Biden, who served as a senator before becoming a vice-president, is one of many Democrats seeking a presidential election in 2020. Without being officially appointed, Biden spoke of his qualifications.
"I think I'm the most qualified person in the country to be president," Biden said during a reading tour at the University of Montana in December. "The problems we face as a country today are those in my own driving room, on which I have worked all my life."
Trump ridiculed Biden as a "1%" in an interview with Pirro.
"He's gone two or three times and has not received more than 1%," said Trump. "Then Obama came and took him out of the trash and became vice president."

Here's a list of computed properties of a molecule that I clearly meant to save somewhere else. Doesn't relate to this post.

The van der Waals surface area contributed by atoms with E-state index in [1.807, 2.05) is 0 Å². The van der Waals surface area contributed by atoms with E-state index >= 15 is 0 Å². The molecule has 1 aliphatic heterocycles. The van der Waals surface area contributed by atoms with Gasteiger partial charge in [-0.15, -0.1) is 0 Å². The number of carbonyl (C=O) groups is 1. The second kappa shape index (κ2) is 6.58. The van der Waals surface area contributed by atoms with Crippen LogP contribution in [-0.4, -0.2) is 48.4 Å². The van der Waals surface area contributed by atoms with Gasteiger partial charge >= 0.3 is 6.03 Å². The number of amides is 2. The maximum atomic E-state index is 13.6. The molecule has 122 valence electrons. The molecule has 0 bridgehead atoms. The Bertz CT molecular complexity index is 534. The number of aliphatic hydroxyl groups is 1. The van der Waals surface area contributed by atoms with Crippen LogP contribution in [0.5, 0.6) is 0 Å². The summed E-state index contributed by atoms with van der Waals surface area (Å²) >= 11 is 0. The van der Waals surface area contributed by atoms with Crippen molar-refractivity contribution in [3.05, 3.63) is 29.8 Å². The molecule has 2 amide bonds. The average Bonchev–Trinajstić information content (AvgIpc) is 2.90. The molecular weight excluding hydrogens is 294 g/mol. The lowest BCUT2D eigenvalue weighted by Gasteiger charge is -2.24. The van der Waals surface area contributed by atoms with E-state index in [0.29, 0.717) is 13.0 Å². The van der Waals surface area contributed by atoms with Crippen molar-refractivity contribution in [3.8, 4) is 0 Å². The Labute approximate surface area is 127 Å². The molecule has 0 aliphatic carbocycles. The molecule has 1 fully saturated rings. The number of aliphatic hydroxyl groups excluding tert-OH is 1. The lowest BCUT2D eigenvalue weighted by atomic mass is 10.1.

"He's weak, so we'll see what happens to him," Trump said.
Trump also weighed on other potential rivals during the 2020 presidential race.
Senator Elizabeth Warren, Massachusetts Senator Tulsi Gabard, and former Housing and Urban Development Secretary Julian Castro recently announced offers.
"I'm not worried," said Trump. "Until now, I like competition, I like what I see."
Many other well-known Democrats have not announced their intentions to run, but have taken steps to signal that the announcement may soon come, including by strengthening their staff and making trips to key states and large groups.
Senators: Kamala Harris, Kirsten Gillibrand, Cory Booker and Bernie Sanders. Former New York Mayor Michael Bloomberg. And former Rep. Beto Aurecch among those who hinted that they escaped.
The Californian billionaire and frequent critic of Trump, Tom Steyr, announced earlier this year that he would seek the office.